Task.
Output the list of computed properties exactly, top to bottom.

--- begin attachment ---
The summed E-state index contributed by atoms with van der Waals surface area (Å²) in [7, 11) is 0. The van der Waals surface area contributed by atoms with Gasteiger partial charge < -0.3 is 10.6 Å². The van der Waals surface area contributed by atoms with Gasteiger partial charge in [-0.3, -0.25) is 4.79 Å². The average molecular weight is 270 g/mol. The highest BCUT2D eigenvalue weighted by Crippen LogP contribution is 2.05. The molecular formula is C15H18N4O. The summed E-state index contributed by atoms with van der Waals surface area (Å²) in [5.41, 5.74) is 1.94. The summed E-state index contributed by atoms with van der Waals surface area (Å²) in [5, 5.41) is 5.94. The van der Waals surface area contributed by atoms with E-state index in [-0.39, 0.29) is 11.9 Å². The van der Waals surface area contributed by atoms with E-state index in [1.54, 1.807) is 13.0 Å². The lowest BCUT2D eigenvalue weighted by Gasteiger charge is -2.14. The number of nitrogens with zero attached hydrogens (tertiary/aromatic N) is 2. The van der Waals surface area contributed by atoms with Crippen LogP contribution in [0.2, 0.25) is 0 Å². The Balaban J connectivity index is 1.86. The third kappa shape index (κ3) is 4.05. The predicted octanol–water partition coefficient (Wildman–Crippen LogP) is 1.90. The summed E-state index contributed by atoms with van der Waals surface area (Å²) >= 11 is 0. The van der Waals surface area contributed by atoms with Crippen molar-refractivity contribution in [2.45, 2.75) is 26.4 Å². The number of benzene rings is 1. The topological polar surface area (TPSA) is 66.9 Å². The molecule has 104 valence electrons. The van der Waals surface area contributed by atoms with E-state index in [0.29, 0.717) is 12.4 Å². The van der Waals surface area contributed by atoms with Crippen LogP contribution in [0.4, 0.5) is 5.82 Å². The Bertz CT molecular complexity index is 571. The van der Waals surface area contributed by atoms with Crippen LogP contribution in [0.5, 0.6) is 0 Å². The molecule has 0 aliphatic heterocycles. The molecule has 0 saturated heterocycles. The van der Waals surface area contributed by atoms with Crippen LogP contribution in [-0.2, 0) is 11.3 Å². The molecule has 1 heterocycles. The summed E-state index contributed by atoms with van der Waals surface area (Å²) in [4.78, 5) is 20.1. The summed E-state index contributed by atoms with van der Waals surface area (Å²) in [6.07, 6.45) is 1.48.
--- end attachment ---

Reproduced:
The summed E-state index contributed by atoms with van der Waals surface area (Å²) in [7, 11) is 0. The van der Waals surface area contributed by atoms with Gasteiger partial charge < -0.3 is 10.6 Å². The van der Waals surface area contributed by atoms with Gasteiger partial charge in [-0.3, -0.25) is 4.79 Å². The average molecular weight is 270 g/mol. The highest BCUT2D eigenvalue weighted by Crippen LogP contribution is 2.05. The molecular formula is C15H18N4O. The summed E-state index contributed by atoms with van der Waals surface area (Å²) in [5.41, 5.74) is 1.94. The summed E-state index contributed by atoms with van der Waals surface area (Å²) in [5, 5.41) is 5.94. The van der Waals surface area contributed by atoms with E-state index in [-0.39, 0.29) is 11.9 Å². The van der Waals surface area contributed by atoms with E-state index in [1.54, 1.807) is 13.0 Å². The lowest BCUT2D eigenvalue weighted by Gasteiger charge is -2.14. The number of nitrogens with zero attached hydrogens (tertiary/aromatic N) is 2. The van der Waals surface area contributed by atoms with Crippen LogP contribution in [0.2, 0.25) is 0 Å². The Balaban J connectivity index is 1.86. The third kappa shape index (κ3) is 4.05. The predicted octanol–water partition coefficient (Wildman–Crippen LogP) is 1.90. The summed E-state index contributed by atoms with van der Waals surface area (Å²) >= 11 is 0. The van der Waals surface area contributed by atoms with Crippen molar-refractivity contribution in [2.45, 2.75) is 26.4 Å². The number of benzene rings is 1. The topological polar surface area (TPSA) is 66.9 Å². The molecule has 104 valence electrons. The van der Waals surface area contributed by atoms with E-state index in [0.29, 0.717) is 12.4 Å². The van der Waals surface area contributed by atoms with Crippen LogP contribution in [0.4, 0.5) is 5.82 Å². The Bertz CT molecular complexity index is 571. The van der Waals surface area contributed by atoms with Crippen LogP contribution in [0.5, 0.6) is 0 Å². The molecule has 0 aliphatic heterocycles. The molecule has 0 saturated heterocycles. The van der Waals surface area contributed by atoms with Crippen LogP contribution in [-0.2, 0) is 11.3 Å². The molecule has 1 heterocycles. The summed E-state index contributed by atoms with van der Waals surface area (Å²) in [4.78, 5) is 20.1. The summed E-state index contributed by atoms with van der Waals surface area (Å²) in [6.07, 6.45) is 1.48.